My mistake was overpaying my quarterly estimated taxes based on
receiving income in '01 that did not come until '02. Won't make that
mistake again. Will submit quarterly payments of $1 for the next four
quarters and pay what is due on 15 April of '02 to make up for the late
refund this year.
How about Focusing on a First-Order Issue Like
Len Sullivan, firstname.lastname@example.org
In themail's June 2nd edition, Mark Richards raised the interesting
issue of our vulnerability to so-called “dirty bombs,” for which our
nation's capital makes an attractive target. Nobody responded. If DC's
government is only ten percent as bad as themail's anarchists assert, then
here is a local issue that community-minded adults, particularly heads of
young families, should be taking to heart. Like schools, this urban
problem is far too important to leave to government to solve alone, and
far too real to relegate to after-the-fact finger-pointing. In fact, its
major kill mechanism is unlikely to be radiation, but the panic resulting
from avoidable ignorance and fear. Who among themail's readers,
contributors and lurkers would like to help correct my superficial
understanding of how the impact of dirty bombs can be substantially
I believe the following: 1) the dangerous radiation emanates from solid
particles which do not stay airborne: they settle like dust particles,
snow flakes, or volcanic ash; 2) this ash is likely to be visible and will
accumulate on obvious places: car tops, roof gutters, window sills,
sidewalks, etc.; 3) this stuff will almost certainly not be evenly
dispersed from a homemade bomb, bringing big differences in threat within
small distances (a few hundred feet); 4) the radiation is not instantly
damaging: dosage is cumulative over time (minutes, hours, or days);
decreases rapidly with distance from the source, and is more dangerous to
the young than to older adults; 5) shielding can greatly reduce radiation,
and is directly related to the mass of any material between victim and
source; 6) water is effective, so wet newspapers can augment a makeshift
shelter, wet blankets can reduce body exposure; 7) various primitive
detectors can be made available to provide crude measures of nearby
Put these factoids together (if they're true) and families can develop
plans for greatly improving their resistance to damage within their homes,
apartments, cars, or even boats. Find places of relatively low exposure.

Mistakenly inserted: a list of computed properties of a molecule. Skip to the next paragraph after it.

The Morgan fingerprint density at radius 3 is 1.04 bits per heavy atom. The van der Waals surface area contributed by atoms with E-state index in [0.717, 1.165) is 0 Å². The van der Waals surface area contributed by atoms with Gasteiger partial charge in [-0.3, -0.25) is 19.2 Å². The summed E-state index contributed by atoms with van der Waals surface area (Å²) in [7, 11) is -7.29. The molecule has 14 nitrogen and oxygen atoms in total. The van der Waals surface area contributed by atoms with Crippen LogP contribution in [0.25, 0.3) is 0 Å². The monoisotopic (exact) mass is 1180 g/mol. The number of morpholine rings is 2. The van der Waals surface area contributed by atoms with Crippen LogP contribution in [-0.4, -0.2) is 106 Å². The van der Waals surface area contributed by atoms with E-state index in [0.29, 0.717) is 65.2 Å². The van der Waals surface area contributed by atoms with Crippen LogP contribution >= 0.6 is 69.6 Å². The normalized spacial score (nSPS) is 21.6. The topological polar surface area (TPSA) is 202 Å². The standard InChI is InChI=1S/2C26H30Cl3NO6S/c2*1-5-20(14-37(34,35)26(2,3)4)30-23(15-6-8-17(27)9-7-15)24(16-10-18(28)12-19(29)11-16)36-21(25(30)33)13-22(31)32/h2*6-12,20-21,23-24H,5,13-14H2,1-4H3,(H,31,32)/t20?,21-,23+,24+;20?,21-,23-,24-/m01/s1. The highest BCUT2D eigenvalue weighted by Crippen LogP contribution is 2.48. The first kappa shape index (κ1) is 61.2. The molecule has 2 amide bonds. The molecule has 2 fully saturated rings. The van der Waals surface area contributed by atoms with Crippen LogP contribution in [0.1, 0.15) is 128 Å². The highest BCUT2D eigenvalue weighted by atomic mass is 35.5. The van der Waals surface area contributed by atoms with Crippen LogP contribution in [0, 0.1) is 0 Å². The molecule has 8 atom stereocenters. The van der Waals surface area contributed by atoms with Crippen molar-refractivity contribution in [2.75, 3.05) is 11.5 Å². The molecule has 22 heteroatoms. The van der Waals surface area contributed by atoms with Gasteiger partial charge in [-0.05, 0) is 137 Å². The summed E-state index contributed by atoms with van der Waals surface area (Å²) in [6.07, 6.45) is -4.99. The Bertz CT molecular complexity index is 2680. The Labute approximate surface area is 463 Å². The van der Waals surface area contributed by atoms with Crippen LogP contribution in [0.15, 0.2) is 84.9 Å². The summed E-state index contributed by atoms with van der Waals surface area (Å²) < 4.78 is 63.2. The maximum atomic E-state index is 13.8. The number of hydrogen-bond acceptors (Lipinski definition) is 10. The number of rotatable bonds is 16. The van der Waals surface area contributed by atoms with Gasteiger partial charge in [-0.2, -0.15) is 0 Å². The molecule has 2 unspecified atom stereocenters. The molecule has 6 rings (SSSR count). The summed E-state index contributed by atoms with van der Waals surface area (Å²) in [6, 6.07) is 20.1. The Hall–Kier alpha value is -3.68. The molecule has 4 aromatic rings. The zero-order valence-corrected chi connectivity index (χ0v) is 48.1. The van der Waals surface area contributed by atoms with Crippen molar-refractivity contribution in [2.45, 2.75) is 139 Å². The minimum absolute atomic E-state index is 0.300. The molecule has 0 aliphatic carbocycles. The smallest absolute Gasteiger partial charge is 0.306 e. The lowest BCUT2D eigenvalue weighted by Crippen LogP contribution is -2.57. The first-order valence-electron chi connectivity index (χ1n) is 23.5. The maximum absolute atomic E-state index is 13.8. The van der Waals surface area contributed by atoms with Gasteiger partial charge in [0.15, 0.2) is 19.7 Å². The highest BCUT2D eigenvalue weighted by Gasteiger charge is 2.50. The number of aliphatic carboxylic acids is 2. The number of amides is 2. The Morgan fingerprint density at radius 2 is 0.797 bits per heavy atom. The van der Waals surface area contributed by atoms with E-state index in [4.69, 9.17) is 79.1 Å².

Sweep, blow, wash some of the stuff away. Stay away from suspected
concentrations. Make temporary shielding for beds, cribs, even cars can be
made into good shelters. Don't wait for government to do it for you! These
are things you can do to save your own skin. Anybody out there interested?
Letter Sent to Me Regarding Emergency
Mark Richards, Dupont East, email@example.com
“We commend you as a citizen of the District of Columbia for being
aware of the constant need for preparedness to handle the adverse impacts
of all types of hazards, whether natural disasters or man-made.
“A crucial component to successful emergency management is
information -- information on how to protect yourself, your loved ones,
and your property. Please visit www.dc.gov
for other emergency preparedness information, including terrorism
preparedness information and links to websites for the CDC, FBI and USPS.
We hope that you will find this information to be an invaluable tool for
staying prepared and safe. You will also find that the website for the
Emergency Management Agency ( dcema.dc.gov) has been updated.
“Please contact Mr. Steve Charvat on (202) 673-2101 ext. 1188 to
schedule a training workshop for your community regarding emergency
“Mayor Anthony Williams is committed to making sure that Washington,
DC has the best response to emergencies anywhere. In that regard, the
Emergency Management Agency has updated the District's emergency response
plan. This plan unifies the efforts of District organizations for a
comprehensive and effective approach for responding to and reducing the
impacts of emergencies and disasters. The "District Response
Plan" which is accessible at dcema.dc.gov, outlines how the District
agencies will work in a collaborative manner both internally within the
District and externally with regional and federal partners. The ultimate
goal is to efficiently and effectively respond to significant incidents
that threaten life, property, public safety, and the environment in the